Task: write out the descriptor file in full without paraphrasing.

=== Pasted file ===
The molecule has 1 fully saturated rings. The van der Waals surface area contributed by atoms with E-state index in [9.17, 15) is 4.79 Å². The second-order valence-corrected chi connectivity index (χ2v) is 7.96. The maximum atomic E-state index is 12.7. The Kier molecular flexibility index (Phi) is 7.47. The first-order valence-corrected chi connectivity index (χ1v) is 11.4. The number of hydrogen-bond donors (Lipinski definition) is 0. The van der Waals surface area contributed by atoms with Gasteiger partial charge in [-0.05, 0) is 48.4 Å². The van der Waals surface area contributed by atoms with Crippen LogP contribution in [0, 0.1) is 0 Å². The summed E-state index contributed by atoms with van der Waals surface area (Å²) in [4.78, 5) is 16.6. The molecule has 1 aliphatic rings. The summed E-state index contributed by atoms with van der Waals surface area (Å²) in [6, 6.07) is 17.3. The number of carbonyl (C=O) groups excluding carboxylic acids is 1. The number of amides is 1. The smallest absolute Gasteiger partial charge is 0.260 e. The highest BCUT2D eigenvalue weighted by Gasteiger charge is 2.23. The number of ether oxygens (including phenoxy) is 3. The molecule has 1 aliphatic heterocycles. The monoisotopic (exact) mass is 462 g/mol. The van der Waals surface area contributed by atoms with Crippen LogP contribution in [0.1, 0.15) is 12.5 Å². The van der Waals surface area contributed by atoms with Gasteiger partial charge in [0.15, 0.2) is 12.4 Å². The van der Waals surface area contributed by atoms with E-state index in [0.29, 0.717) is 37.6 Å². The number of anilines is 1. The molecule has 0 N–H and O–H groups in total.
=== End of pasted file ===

The molecule has 1 fully saturated rings. The van der Waals surface area contributed by atoms with E-state index in [9.17, 15) is 4.79 Å². The second-order valence-corrected chi connectivity index (χ2v) is 7.96. The maximum atomic E-state index is 12.7. The Kier molecular flexibility index (Phi) is 7.47. The first-order valence-corrected chi connectivity index (χ1v) is 11.4. The number of hydrogen-bond donors (Lipinski definition) is 0. The van der Waals surface area contributed by atoms with Gasteiger partial charge in [-0.05, 0) is 48.4 Å². The van der Waals surface area contributed by atoms with Crippen LogP contribution in [0, 0.1) is 0 Å². The summed E-state index contributed by atoms with van der Waals surface area (Å²) in [4.78, 5) is 16.6. The molecule has 1 aliphatic rings. The summed E-state index contributed by atoms with van der Waals surface area (Å²) in [6, 6.07) is 17.3. The number of carbonyl (C=O) groups excluding carboxylic acids is 1. The number of amides is 1. The smallest absolute Gasteiger partial charge is 0.260 e. The highest BCUT2D eigenvalue weighted by Gasteiger charge is 2.23. The number of ether oxygens (including phenoxy) is 3. The molecule has 1 aliphatic heterocycles. The monoisotopic (exact) mass is 462 g/mol. The van der Waals surface area contributed by atoms with Crippen LogP contribution in [0.1, 0.15) is 12.5 Å². The van der Waals surface area contributed by atoms with Gasteiger partial charge in [0.15, 0.2) is 12.4 Å². The van der Waals surface area contributed by atoms with E-state index in [0.29, 0.717) is 37.6 Å². The number of anilines is 1. The molecule has 0 N–H and O–H groups in total.